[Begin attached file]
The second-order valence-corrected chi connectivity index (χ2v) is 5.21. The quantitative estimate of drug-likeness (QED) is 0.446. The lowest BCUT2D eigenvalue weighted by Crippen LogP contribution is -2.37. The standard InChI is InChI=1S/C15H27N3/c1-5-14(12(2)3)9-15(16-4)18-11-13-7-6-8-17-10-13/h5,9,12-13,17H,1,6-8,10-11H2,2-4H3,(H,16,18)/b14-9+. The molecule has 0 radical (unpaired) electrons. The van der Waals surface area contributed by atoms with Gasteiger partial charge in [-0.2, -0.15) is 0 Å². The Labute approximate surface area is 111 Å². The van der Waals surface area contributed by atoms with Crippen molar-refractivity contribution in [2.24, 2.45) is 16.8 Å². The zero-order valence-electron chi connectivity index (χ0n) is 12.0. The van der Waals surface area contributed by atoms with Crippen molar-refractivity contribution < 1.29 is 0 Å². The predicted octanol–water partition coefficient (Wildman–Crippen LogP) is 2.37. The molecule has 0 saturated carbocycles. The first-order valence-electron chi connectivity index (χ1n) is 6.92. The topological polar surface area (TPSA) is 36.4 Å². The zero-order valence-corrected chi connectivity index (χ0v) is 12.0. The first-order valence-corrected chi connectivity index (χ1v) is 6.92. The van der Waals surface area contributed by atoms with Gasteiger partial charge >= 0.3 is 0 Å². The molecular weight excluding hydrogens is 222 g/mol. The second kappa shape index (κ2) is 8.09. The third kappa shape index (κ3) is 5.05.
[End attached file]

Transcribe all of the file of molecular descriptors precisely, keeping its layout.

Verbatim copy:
The second-order valence-corrected chi connectivity index (χ2v) is 5.21. The quantitative estimate of drug-likeness (QED) is 0.446. The lowest BCUT2D eigenvalue weighted by Crippen LogP contribution is -2.37. The standard InChI is InChI=1S/C15H27N3/c1-5-14(12(2)3)9-15(16-4)18-11-13-7-6-8-17-10-13/h5,9,12-13,17H,1,6-8,10-11H2,2-4H3,(H,16,18)/b14-9+. The molecule has 0 radical (unpaired) electrons. The van der Waals surface area contributed by atoms with Gasteiger partial charge in [-0.2, -0.15) is 0 Å². The Labute approximate surface area is 111 Å². The van der Waals surface area contributed by atoms with Crippen molar-refractivity contribution in [2.24, 2.45) is 16.8 Å². The zero-order valence-electron chi connectivity index (χ0n) is 12.0. The van der Waals surface area contributed by atoms with Crippen molar-refractivity contribution < 1.29 is 0 Å². The predicted octanol–water partition coefficient (Wildman–Crippen LogP) is 2.37. The molecule has 0 saturated carbocycles. The first-order valence-electron chi connectivity index (χ1n) is 6.92. The topological polar surface area (TPSA) is 36.4 Å². The zero-order valence-corrected chi connectivity index (χ0v) is 12.0. The first-order valence-corrected chi connectivity index (χ1v) is 6.92. The van der Waals surface area contributed by atoms with Gasteiger partial charge >= 0.3 is 0 Å². The molecular weight excluding hydrogens is 222 g/mol. The second kappa shape index (κ2) is 8.09. The third kappa shape index (κ3) is 5.05.